Having discussed the fate of transcendental reasoning in the analytic tradition, Reynolds and Chase (in Postanalytic and Metacontinental: Crossing the Divide) turn to the continental side, wherein transcendental reasoning is “perhaps even permanently contested terrain…but not controversial enough to induce general abstinence.” The authors suggest:
…the implicit rationale seems to be a bit like Pascal’s Wager–believing in the efficacy of transcendental arguments, if they work, may result in tremendous results (a Copernican revolution); if they do not, some important concepts will have nonetheless been created. Better that, on this view, than disbelieving and being the under-laborer of science (37).
At the end of the article, Reynolds and Chase claim:
The analytic community has, by and large, decided not to trust such arguments; the continental community. by and large, has put a significant degree of faith in them. As William James made clear in a more general epistemic context, the precise trade-off between the goal of avoiding false beliefs and the goal of seeking true beliefs can differ from agent to agent, and that is the situation we have here between the traditions. The analytic decision is arguably reasonable given the difficulties there are in finding a constructive role that transcendental reasoning can play within the norms of the analytic community. The reasonableness of the continental decision requires consideration of the value of engaging in this Wager while also critically reflecting, and the value of the perspective that dual combination affords (48).
The authors conclude with a comment about rapprochement between the two traditions: transcendental reasoning will only serve to deepen the divide, not bridge it. I think this may just be the understatement of the year (or something like that). Nonetheless, is it that analytic community doesn’t “trust” transcendental arguments whereas those starry eyed Continentalists go by some sort of feeling of absolute dependence with regards to transcendental arguments? Weird. I suppose if transcendental arguments/philosophy are to be regarded as an attempt to maintain and/or achieve the goal of philosophy as radical inquiry, by which I mean freedom from prejudices and other types of presuppositions, this means that not only does philosophy have to offer a transcendental grounding of science (a la Kant), but moreover, philosophy must become aware of and justify its own presuppositions. This is to say, well, philosophy has to explain itself, it needs to be self-justifying. While say, Kant can offer an account of the conditions of possible experience and of possible objects of experience, as some versions of the story go, he can’t (or does not) provide an account of his ability to do so. Perhaps this is what Reynolds and Chase are claiming with regards to transcendental arguments and faith: Kant–for one example– doesn’t explain how transcendental knowledge itself is possible, let alone justify it. Let’s just bracket whether or not this is accurate for now, but I know this has been a large debate in the literature (revolving around synthetic/analytic justification of TA vs “genetics”). Nonetheless, in the section “The Discipline of Pure Reason” in the CPR Kant writes:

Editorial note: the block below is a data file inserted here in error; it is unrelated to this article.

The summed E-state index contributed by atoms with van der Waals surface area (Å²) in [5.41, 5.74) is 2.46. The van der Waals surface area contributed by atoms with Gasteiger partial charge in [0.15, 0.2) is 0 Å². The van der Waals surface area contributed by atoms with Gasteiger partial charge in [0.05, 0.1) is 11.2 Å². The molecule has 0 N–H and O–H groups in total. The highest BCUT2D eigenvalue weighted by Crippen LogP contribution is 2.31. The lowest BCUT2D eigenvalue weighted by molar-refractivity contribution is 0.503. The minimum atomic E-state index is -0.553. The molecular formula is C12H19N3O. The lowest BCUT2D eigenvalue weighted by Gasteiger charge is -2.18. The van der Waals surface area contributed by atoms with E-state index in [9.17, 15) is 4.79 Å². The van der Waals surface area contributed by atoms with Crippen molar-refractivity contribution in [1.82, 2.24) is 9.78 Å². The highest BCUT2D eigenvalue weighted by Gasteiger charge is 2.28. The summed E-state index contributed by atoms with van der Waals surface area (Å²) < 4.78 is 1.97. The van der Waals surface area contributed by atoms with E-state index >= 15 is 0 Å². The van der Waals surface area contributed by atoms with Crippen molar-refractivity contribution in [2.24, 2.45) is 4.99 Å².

In transcendental knowledge, so long as we are concerned only with concepts of the understanding, our guide is the possibility of experience. Such proof does not show that the given concept (for instance, of that which happens) leads directly to another concept (that of a cause): for such a transition would be a saltus which could not be justified. The proof proceeds by showing that experience itself, and therefore the object of experience, would be impossible without a connection of this kind. Accordingly, the proof must also at the same time show the possibility of arriving synthetically a priori at some knowledge of things which was not contained in the concepts of them. (A783=B811)
I think it’s clear that for Kant, the justification of any type of transcendental proposition indicates experience wouldn’t be possible unless the proposition was true. If memory serves, this is exactly what Kant does in the Transcendental Deduction. So, I’m just not quite sure if the characterization of transcendental arguments is a sort of wager at all, but I’ll have to think some more on it (hoping Mikhail weighs in).